The Massachusetts Situation: The Rest of the Story

Document created by Gary E Moore on Jan 17, 2019
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“The Rest of the Story” was a daily radio program originally hosted by Paul Harvey in the 1970s through the 1990s. Mr. Harvey would tell a story about some forgotten fact or person then conclude the story by revealing an interesting fact that had been held back; such as the true identity of the person (click here for an example). Mr. Harvey would conclude his broadcast by saying “And now you know the rest of the story.” The Friday Footnote this week is “the rest of the story” concerning the fight in the 1930s about having girls in the FFA.

This Footnote contains references to a Letters about the Massachusetts Situation document. The Letters document contains copies of the original letters used in creating this Footnote (use the page numbers at the bottom right of the letters). Very interesting reading. There are additional letters and materials that have not been included in this Footnote because of self-imposed space restrictions.

Setting the Stage

The main characters in our Story are:

  • Rufus Stimson – State Supervisor of Agricultural Education and FFA Advisor in Massachusetts
  • R. O. Small – State Director of Vocational Education in Massachusetts
  • F. E. Heald – Agricultural Teacher Trainer in Massachusetts
  • W. J. Weaver – State Supervisor in New York & member of the National FFA Advisory Council
  • C. H. Lane – National FFA Advisor from 1928 – 1933
  • J. A. Linke – National FFA Advisor from 1934 -1941
  • FFA Presidents – Vernon Howell (1933), Bobby Jones (1934)

A Word about FFA Governance – When the FFA was established, the governance of the organization had not been carefully thought out (Tenney, A. W., 1977). A Board of Trustees comprised of the six national FFA officers and two adults (an elected national advisor and an elected secretary-treasurer) were the legal authorities for the FFA. Questions were raised about the legality of having a Board of Trustees comprised primarily of minors. Would their actions be legal (or tempered with wisdom)?

A bylaw was added to the national constitution at the 1930 convention creating a National Advisory Council. The bylaw stated “The Advisory Council shall possess the power of approval at all times of the actions of the Board of Trustees and delegates to the National Congress” (Minutes, 1930).” Accordingly, an advisory council comprised of four state supervisors and the chief of the Ag Ed Service in the Federal Board for Vocational Education was established in 1931.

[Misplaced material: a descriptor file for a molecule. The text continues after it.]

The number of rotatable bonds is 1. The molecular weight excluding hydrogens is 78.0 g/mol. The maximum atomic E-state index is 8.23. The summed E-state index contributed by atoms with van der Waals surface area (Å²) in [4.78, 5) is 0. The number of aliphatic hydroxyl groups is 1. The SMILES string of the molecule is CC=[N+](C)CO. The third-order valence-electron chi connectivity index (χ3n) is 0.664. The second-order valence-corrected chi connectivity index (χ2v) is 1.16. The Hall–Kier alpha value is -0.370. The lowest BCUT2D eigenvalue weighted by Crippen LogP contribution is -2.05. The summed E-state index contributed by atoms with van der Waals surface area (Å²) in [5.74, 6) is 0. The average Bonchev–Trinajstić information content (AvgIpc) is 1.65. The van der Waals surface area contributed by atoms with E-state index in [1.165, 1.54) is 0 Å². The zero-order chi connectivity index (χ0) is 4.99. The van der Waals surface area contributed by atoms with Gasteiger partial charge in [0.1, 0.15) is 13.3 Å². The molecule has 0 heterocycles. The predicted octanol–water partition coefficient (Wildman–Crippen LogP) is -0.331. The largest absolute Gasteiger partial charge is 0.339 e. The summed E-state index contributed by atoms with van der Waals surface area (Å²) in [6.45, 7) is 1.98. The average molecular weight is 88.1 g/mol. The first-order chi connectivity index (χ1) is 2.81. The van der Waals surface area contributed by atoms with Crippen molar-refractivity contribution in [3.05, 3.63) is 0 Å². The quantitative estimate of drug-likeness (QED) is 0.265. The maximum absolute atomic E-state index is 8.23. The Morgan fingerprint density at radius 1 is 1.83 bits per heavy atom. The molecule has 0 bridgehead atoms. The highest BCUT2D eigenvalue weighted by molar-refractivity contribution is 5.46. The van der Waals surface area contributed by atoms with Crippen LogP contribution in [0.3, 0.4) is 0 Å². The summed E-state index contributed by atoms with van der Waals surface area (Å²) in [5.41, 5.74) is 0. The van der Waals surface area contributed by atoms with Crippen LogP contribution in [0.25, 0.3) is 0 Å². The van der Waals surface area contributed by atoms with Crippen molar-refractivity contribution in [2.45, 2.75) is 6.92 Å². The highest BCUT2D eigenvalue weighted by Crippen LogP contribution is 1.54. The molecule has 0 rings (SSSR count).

Now for the Story

 The starting point for this story was when the Essex, Massachusetts entry in the 1933 National FFA Chapter Contest listed five girls as members.

June 16, 1933 – FFA President Howell sends a terse letter to Stimson about having girls in the FFA. “I am greatly surprised…drastic action will be necessary.” (Letters, p. 3)

July 12, 1933 – Stimson responds to Howell and explains the national FFA granted a charter to Massachusetts with the knowledge girls were members at the state level but would not compete in national events. “We are willing to accept your slap on the wrist for the error [listing girls as members in the chapter contest]. You need have no fear of ever being disturbed again by a similar offering from our state.” (Letters, pp. 4-8)

July 17, 1933 – Heald writes Stimson supporting his stance and goes on to say “This illustrates an inherent weakness in the whole plan. Mr. Howell and his associates had no part in the earlier understanding three years ago. Today they are officious and full of power.” Then Heald says because of the benefits to the members he hoped this would blow over; otherwise, he would say “Withdraw at once.” (Letters, p. 13)

August 1, 1933 – Howell was not very receptive to Stimson’s letter. His response to Stimson included such phrases as “I say again…” and “This is a boys organization” and “I will take the matter up again with the executive committee. (Letters, p. 7)

True to his word, Howell took up the matter at the 1933 convention. The delegates, after learning that Massachusetts had girls as members of the FFA, voted to give Massachusetts three months to conform to the national constitution or be suspended.

November 28, 1933 – Weaver informs Stimson that he had proposed a change to the FFA constitution supporting the rights of states to determine their own internal affairs. The other members of the National Advisory Council were not supportive of the change. (Letters, p. 15)